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Budgeting Made Easy: A Stable Financial House

How to build and maintain a stable financial house.

Without a good budget, it can be tough to keep your financial world organized so you can avoid challenges that often set you back. And while in the past budgeting was a hassle because you had to track everything by hand, you can find plenty of online budgeting platforms that do most of the work for you. Many of these platforms also have smartphone apps now, so you can manage your money at any moment from anywhere in the world – even on vacation to make sure you’re not overspending and putting your finances at risk with too much debt.

A good budget provides a framework for financial stability. All your monthly expenses need to fit somewhere in that blueprint so you can avoid taking on high-interest credit card debt.
Here’s a quick look at how a balanced budget works.
The foundation of your budget is your income, and it needs to support everything you spend. Add up all your sources of monthly income and be realistic. Only count what you make and not what you hope to make.
Next, you need to house all your expenses on one of three levels: Fixed, Flexible, and Discretionary.
The first level is where all your fixed costs live. That’s any need that costs the same amount each month.
The next level is where all your needs with no fixed costs live. These are things you can’t live without, but the cost may vary.
Credit card debts live in one of two places. If your balances are low and you pay them off each month they will live in your flexible expenses. If the balances are large make big, fixed payments every month until it’s paid off in full.
The final level is where your wants live. Things that aren’t necessary but make life fun. Discretionary expenses are where the fun and frills live. If you need to scale back, this is the place to start.
Savings are often treated as a discretionary expense. But they really should be moved in with your fixed expenses. Make it a set cost that you pay yourself every month.
Every budget should be maintained to stand up over time. Periodically, compare your actual spending to what you planned. This ensures that your financial house can hold all your monthly expenses, so credit cards don’t have to cover the rest.
If you see you’re consistently overspending, go back to your blueprint and rework it. You may need to cut something to make room. Eliminating debt or adding income will give you a chance to add, cut expenses back in when you have room.
Visit ConsolidatedCredit.org for more budget and money management advice.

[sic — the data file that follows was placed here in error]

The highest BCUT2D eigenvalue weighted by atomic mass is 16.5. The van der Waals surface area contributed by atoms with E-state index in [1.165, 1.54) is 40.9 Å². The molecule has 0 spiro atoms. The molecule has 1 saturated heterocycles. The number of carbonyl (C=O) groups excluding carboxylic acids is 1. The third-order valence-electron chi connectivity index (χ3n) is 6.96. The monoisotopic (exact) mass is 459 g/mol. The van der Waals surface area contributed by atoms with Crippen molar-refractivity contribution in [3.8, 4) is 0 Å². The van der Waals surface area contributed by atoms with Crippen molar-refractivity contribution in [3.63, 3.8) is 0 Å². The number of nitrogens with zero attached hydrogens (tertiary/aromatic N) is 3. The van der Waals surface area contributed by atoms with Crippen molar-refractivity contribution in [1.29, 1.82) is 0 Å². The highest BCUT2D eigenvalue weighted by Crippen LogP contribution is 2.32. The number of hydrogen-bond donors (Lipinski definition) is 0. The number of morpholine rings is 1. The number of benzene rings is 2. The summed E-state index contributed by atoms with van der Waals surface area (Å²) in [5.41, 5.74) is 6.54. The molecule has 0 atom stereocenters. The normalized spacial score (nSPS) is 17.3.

Why credit card debt moves around your financial house

As mentioned in the video, credit card debt can be considered either a fixed expense or a flexible expense, depending on your situation. Here’s why:

  • If you start every month with zero balances and then pay off everything you charged in-full at the end of the billing cycle, then it’s likely that the amount of money you spend on credit card debt will vary from month to month, making it a flexible expense.
  • By contrast, if you’re carrying balances over month after month, then you need to make a strategic plan to reduce your debt. In this case, you streamline your budget and cut discretionary expenses to free up the biggest set amount of money you can afford to use to pay off credit card debt each month. In this case, your payments are a fixed expense until the debt is back to zero.

Additional tips on adjusting your budget

Always keep in mind that your budget is not static – it changes, grows, shrinks and evolves constantly, so you have to review your budget often and make tweaks to ensure you’re managing your finances correctly.

The following tips can help you make adjustments promptly and correctly to keep a balanced financial house:

  1. After the initial setup, check your actual spending versus the targets you set at the end of each month for the first few months just to make sure your numbers are accurate and that your budget work.
  2. Once you know your budget is working, there shouldn’t be a need to review it as frequently, so you can let it run without reviewing it every month.
  3. However, your budget should be reviewed at least twice every year just to make sure you’re on track.
  4. These yearly reviews are best done in spring and fall because you have different seasonal costs that may require budget tweaks. For example…
    1. Budgeting for summer usually means higher utility costs and gas prices; you also want to include savings for vacations so your getaways don’t have to go on credit.
    2. Budgeting for fall and winter includes back to school shopping and the winter holidays – the two most expensive shopping events of the year.
  5. You also need to adjust your budget anytime there is a change in your financial situation. Examples of this include:
    1. Income increases from career advancement
    2. Changes in income due to job transitions or unemployment
    3. When you buy a new car or a new home
    4. When you add another child
    5. If adult children or parents move in with you
    6. Anytime you take out a new loan or credit line

What to do if you can’t fix a bloated budget

If you’re having a budget challenge that you can’t seem to fix on your own, we can help. Credit card debt and other debt payments are often the prime culprits in causing financial instability. If you’re running the numbers and you just can’t seem to make everything match up, then give us a call at (844) 276-1544 to speak with a certified credit counselor for a free debt and budget analysis. You can also complete an online application and we’ll be in touch soon!